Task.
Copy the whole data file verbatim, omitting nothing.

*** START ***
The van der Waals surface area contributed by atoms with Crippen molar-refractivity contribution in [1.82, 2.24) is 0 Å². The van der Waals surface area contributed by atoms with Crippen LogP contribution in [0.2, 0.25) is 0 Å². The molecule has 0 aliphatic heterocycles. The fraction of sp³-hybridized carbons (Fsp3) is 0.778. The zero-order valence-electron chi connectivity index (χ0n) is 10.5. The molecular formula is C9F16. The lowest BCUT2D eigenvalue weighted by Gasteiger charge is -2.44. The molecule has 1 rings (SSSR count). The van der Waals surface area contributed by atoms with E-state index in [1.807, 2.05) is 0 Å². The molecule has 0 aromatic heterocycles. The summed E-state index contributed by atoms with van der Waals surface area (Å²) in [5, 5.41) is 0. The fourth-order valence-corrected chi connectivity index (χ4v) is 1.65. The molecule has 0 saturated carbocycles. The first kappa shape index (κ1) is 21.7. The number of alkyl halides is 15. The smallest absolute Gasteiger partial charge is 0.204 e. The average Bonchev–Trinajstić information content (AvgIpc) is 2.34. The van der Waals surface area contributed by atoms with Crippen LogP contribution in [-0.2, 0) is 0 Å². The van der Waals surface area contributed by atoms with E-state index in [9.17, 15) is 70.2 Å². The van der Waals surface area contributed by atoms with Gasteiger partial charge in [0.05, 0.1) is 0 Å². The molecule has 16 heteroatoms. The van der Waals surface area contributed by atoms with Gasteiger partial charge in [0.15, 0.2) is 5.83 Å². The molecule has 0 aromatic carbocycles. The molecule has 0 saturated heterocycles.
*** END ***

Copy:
The van der Waals surface area contributed by atoms with Crippen molar-refractivity contribution in [1.82, 2.24) is 0 Å². The van der Waals surface area contributed by atoms with Crippen LogP contribution in [0.2, 0.25) is 0 Å². The molecule has 0 aliphatic heterocycles. The fraction of sp³-hybridized carbons (Fsp3) is 0.778. The zero-order valence-electron chi connectivity index (χ0n) is 10.5. The molecular formula is C9F16. The lowest BCUT2D eigenvalue weighted by Gasteiger charge is -2.44. The molecule has 1 rings (SSSR count). The van der Waals surface area contributed by atoms with E-state index in [1.807, 2.05) is 0 Å². The molecule has 0 aromatic heterocycles. The summed E-state index contributed by atoms with van der Waals surface area (Å²) in [5, 5.41) is 0. The fourth-order valence-corrected chi connectivity index (χ4v) is 1.65. The molecule has 0 saturated carbocycles. The first kappa shape index (κ1) is 21.7. The number of alkyl halides is 15. The smallest absolute Gasteiger partial charge is 0.204 e. The average Bonchev–Trinajstić information content (AvgIpc) is 2.34. The van der Waals surface area contributed by atoms with Crippen LogP contribution in [-0.2, 0) is 0 Å². The van der Waals surface area contributed by atoms with E-state index in [9.17, 15) is 70.2 Å². The van der Waals surface area contributed by atoms with Gasteiger partial charge in [0.05, 0.1) is 0 Å². The molecule has 16 heteroatoms. The van der Waals surface area contributed by atoms with Gasteiger partial charge in [0.15, 0.2) is 5.83 Å². The molecule has 0 aromatic carbocycles. The molecule has 0 saturated heterocycles.